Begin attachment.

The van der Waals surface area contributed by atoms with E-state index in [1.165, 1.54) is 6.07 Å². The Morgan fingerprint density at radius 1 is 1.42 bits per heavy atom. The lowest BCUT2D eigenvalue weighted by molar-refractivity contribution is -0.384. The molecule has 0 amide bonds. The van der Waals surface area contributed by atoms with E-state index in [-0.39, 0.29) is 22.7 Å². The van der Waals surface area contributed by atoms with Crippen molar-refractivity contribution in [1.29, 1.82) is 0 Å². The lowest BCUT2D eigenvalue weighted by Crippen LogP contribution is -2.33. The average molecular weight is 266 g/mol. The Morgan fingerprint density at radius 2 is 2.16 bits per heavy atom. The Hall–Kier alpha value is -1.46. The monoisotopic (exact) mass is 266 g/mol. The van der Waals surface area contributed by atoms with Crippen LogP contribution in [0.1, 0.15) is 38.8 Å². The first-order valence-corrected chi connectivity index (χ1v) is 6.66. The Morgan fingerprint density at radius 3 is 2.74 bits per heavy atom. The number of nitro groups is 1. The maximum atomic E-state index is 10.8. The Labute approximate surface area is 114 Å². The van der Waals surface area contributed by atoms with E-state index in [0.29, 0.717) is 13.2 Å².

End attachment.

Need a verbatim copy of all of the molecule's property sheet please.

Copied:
The van der Waals surface area contributed by atoms with E-state index in [1.165, 1.54) is 6.07 Å². The Morgan fingerprint density at radius 1 is 1.42 bits per heavy atom. The lowest BCUT2D eigenvalue weighted by molar-refractivity contribution is -0.384. The molecule has 0 amide bonds. The van der Waals surface area contributed by atoms with E-state index in [-0.39, 0.29) is 22.7 Å². The van der Waals surface area contributed by atoms with Crippen molar-refractivity contribution in [1.29, 1.82) is 0 Å². The lowest BCUT2D eigenvalue weighted by Crippen LogP contribution is -2.33. The average molecular weight is 266 g/mol. The Morgan fingerprint density at radius 2 is 2.16 bits per heavy atom. The Hall–Kier alpha value is -1.46. The monoisotopic (exact) mass is 266 g/mol. The van der Waals surface area contributed by atoms with Crippen LogP contribution in [0.1, 0.15) is 38.8 Å². The first-order valence-corrected chi connectivity index (χ1v) is 6.66. The Morgan fingerprint density at radius 3 is 2.74 bits per heavy atom. The number of nitro groups is 1. The maximum atomic E-state index is 10.8. The Labute approximate surface area is 114 Å². The van der Waals surface area contributed by atoms with E-state index in [0.29, 0.717) is 13.2 Å².